Those who boast of their descent, brag on what they owe to others.
An orotundity, which I define as Nobelitis a pomposity in which one is treated as representative of more than oneself by someone conscious of representing more than himself.
the false humility of youth that is itself a sort of pride. It
A bizarre sensation pervades a relationship of pretense. No truth seems true. A simple morning's greeting and response appear loaded with innuendo and fraught with implications. Each nicety becomes more sterile and each withdrawal more permanent.
People become concerned with being more humble than other people.
On being: Arrogance is not the prerogative of the gifted.
Arrogance created to project a self-image of superiority is the very trait that demonstrates to others deeply hidden inferiority.
There is perhaps no more obvious vanity than to write of it so vainly.
Believing that all famous people have tons of money saved up.
I hate elitists. I hate conceited people. I hate pompous people.
Among some people arrogance supplies the place of grandeur, inhumanity of decision, and roguery of intelligence.
Arrogance on the part of the meritorious is even more offensive to us than the arrogance of those without merit: for merit itself is offensive.
Self-conceit is a weighty quality, and will sometimes bring down the scale when there is nothing else in it. It magnifies a fault beyond proportion, and swells every omission into an outrage.
When we are conscious of the least comparative merit in ourselves, we should take as much care to conceal the value we set upon it, as if it were a real defect; to be elated or vain upon it is showing your money before people in want.
I detest self-regard. If my work has taught me anything, it is that self-aggrandisement is completely unhistorical.
Envy is a declaration of inferiority.
When we become overly concerned about our appearance, our spiritual reputation, our coolness, and our acceptance, we are living as citizens of this world rather than as ambassadors.
The true snob never rests; there is always a higher goal to attain, and there are, by the same token, always more and more people to look down upon.
The magnificently humble. The enormously small. The meaningfully ridiculous. Robert Walser's work often reads like a dazzling answer to the question, How immense can modesty be?
In all highly civilised communities Pretence is prominent, and sooner or later invades the regions of Literature.
Beware of assumptions and the arrogance they bring
Smug respectability, like the poor, we've had with us always. Today, however, ... such obtuseness is an indulgence we can no longer afford. The computer, nuclear energy for better or worse, and sudden, simultaneous influences upon everyone's TV screen have raised the ante and the risk considerably.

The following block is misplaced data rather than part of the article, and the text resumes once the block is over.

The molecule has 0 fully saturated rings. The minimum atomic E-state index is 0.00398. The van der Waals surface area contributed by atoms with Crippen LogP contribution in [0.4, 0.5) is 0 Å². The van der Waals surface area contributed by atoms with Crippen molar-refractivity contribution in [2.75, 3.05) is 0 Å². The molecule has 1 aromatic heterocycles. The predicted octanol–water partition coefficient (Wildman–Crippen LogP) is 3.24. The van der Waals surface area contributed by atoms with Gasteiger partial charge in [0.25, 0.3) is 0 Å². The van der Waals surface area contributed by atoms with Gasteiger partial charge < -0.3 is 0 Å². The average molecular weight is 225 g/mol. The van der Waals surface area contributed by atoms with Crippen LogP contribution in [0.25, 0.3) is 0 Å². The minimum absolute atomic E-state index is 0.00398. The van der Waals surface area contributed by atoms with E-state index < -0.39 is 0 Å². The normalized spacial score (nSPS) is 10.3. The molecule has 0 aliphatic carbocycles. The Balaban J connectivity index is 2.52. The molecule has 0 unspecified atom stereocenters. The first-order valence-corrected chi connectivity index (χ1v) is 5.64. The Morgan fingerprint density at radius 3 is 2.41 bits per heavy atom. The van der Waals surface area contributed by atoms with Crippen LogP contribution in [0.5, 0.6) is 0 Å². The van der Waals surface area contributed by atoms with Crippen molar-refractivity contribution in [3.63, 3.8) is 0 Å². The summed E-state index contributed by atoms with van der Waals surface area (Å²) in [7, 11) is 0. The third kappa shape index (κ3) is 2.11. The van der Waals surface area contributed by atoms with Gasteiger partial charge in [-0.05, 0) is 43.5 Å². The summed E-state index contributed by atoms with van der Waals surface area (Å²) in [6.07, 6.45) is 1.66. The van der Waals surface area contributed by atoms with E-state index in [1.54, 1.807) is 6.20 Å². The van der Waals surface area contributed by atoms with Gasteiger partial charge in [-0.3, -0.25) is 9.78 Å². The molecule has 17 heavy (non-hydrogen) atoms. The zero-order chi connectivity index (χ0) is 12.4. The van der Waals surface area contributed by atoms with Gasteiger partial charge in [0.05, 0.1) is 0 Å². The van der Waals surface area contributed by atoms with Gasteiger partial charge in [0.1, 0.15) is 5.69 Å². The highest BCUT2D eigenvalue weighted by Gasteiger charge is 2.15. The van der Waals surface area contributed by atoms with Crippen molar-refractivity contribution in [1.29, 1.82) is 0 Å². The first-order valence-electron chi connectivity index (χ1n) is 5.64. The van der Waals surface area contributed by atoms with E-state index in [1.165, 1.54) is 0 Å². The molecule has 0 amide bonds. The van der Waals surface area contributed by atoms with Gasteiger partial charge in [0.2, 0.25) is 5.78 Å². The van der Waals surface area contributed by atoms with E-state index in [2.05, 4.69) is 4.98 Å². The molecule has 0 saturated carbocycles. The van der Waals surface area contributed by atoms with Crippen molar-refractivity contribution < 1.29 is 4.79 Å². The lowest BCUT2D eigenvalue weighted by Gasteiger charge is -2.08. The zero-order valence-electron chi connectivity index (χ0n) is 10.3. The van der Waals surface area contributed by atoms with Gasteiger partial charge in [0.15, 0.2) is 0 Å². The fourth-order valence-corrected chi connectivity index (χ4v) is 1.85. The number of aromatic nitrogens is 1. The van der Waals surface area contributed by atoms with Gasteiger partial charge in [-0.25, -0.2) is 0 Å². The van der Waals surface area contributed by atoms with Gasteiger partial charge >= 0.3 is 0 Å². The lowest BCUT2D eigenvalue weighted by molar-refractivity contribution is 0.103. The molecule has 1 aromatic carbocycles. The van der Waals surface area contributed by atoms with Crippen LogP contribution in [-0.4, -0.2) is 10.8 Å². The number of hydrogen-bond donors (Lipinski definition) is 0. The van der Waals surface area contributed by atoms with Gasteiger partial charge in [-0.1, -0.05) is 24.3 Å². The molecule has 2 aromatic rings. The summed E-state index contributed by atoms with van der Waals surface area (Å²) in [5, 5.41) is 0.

People take for granted what is in fact an art. To live well, to live comfortably by one's own standards takes a certain maturity of spirit, exceptional character, truly refined taste, and - ' 'And money.
Egocentricity: The vanity that makes you wonder what people are thinking about you when they are really wondering what you are thinking about them.
things: and the vanity of praise, and the inconstancy
Self-confidence is apt to address itself to an imaginary dullness in others; as people who are well off speak in a cajoling tone to the poor.
Excusations, cessions, modesty itself well governed, are but arts of ostentation.
Modesty is a valuable merit ... in people who have no other, and the appearance of it is extremely useful to those who have ...
Not stepping over the bounds of modesty.
While there are things about which one does not boast, there are others for which to be pitied would be all too humiliating.
The disgust of distinguished people for snobs who want to force themselves upon them, the virile man has for the invert, the woman for every man who is too much in love with her.
There is, indeed, nothing more annoying than to be, for instance, wealthy, of good family, nice-looking, fairly intelligent, and even good-natured, and yet to have no talents, no special faculty, no peculiarity even, not one idea of one's own, to be precisely like other people.
We have our self-importance. We also have our inadequacy. The former is a desperate invention of the latter.
Nothing is more common than the wish to be remarkable